Ukraine has carried out three successful attacks against Russian positions using the long-range Storm Shadow missile. Each of the attacks involved the use of two missiles. I.e. six missiles used by Ukraine have reached their targets. At the same time, Russian air defenses have managed to intercept 10+ missiles of this model. EurAsian Times claims this in its analysis.
The successful attacks were carried out on May 12, May 14 and May 26. On May 14, Ukrainian armed forces struck a Russian aviation school in Luhansk. Two Storm Shadow missiles were used, which, in addition to somewhat destroying the aircraft, managed to cause the deaths of nine Russian airmen. Two days later, the same Russian position was attacked again with two Storm Shadow missiles. On May 26, a day earlier, two Storm Shadow missiles hit a missile depot in Mariupol.
Of the three successful Ukrainian attacks, the first makes the strongest impression. Many experts claim that this was a well-organized and planned attack. The Ukrainian attack involved the use of a decoy – an ADM-160 missile. This missile managed to engage Russian air defenses and missed the real threat.
10+ missiles shot down
However, Russia quickly adapted to the new threat. Gradually, Russian anti-missile artillery succeeded in coordinated SEAD [Suppression of Enemy Air Defense] and attack missions or saturation strikes. In fact, this is not the first time that Russia has encountered this missile. As we wrote earlier in the month in Syria, Russian air defense was opposed to Storm Shadow. According to Russian military expert Alexey Lenkov, the BUK and TOR systems in Syria successfully countered the British missile.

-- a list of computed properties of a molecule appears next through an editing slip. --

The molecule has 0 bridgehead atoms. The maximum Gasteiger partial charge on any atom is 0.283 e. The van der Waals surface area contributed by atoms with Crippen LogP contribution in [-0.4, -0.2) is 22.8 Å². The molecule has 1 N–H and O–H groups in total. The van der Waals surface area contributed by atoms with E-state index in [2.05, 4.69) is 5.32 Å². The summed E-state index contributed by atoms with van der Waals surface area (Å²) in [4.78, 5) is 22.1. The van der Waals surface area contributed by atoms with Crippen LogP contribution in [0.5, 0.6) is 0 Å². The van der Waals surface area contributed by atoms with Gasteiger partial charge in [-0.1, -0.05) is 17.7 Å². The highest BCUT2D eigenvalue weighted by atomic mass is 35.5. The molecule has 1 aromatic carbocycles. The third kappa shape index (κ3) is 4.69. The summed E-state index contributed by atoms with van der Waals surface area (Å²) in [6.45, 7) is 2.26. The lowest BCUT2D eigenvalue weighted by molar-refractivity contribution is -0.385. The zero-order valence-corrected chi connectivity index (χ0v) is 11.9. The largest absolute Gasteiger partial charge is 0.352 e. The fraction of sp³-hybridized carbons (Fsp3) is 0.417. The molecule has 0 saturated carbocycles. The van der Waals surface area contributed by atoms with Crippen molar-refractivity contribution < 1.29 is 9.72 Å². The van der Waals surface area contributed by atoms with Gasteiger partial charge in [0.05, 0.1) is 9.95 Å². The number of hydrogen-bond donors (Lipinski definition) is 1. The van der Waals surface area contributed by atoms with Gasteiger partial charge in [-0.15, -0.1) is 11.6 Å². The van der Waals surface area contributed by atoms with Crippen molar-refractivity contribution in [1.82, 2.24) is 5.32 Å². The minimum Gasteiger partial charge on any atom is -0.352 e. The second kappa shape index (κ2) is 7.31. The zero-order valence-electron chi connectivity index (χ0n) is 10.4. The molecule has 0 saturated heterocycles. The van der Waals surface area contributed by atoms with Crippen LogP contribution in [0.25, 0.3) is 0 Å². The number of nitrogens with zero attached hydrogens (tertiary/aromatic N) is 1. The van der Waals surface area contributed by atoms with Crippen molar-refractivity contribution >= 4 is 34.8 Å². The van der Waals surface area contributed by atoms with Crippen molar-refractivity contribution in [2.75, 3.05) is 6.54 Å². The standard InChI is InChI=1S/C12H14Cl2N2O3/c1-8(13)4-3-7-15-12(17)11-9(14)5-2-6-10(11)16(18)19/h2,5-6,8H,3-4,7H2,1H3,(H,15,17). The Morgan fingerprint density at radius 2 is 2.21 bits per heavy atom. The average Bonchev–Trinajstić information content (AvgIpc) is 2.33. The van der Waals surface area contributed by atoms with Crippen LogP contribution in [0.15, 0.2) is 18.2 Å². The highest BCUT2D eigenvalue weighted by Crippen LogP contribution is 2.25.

According to the EurAsian Times, Russia has intercepted Storm Shadow in the past two weeks as follows: one missile on May 15, seven missiles on May 16 [the day the Patriot was hit], an unknown amount of Storm Shadow on May 20 and 22, and two missiles yesterday, on the 26th of May.
Although Storm Shadow missiles were apparently delivered this year to Ukraine, there were still indications as early as 2022 that Ukraine would receive these missiles. The signals came from Poland. Shortly after Ukraine struck Russia’s Saki airbase in Crimea using the anti-radiation missile HARM [it provided a path to HIMARS], sources confirmed that Poland had begun the integration of the Storm Stadow on the Su-24.
On November 1st, we announced that Poland is the integrator country that has taken on the mission to market the Storm Shadow long-range, conventionally armed, deep strike missile, known by its acronym SCALP.
As then, so now we cannot say in which of the two Polish repair shops the integration takes place – the WZL military plants in Warsaw and Bydgoszcz or the PZL plant in Mielec.
Britain announced the delivery of Storm Shadow to Ukraine in February this year. The Ukrainian armed forces had high hopes that this missile would be able to reduce Russia’s ability to supply its forces.
About Storm Shadow
Storm Shadow is designed to deal with bunkers, corner infrastructure, and moving or fixed targets. The missile’s navigation system is a combination of INS, GPS and terrain referencing. SCALP is over 5 meters long and weighs around 1,300 kg. Powered by a turbojet engine, its range is over 250 km. The missile’s warhead is a blast/penetrator type.
The French missile could provide an advantage to the Ukrainian warplane during a mission. Its ability to engage targets beyond visual range, as well as its low radar signature, makes it stealthy, difficult to identify, and intercept accordingly. Last but not least, the SCALP flies at low altitudes, eliminating much of the enemy’s radar capability.
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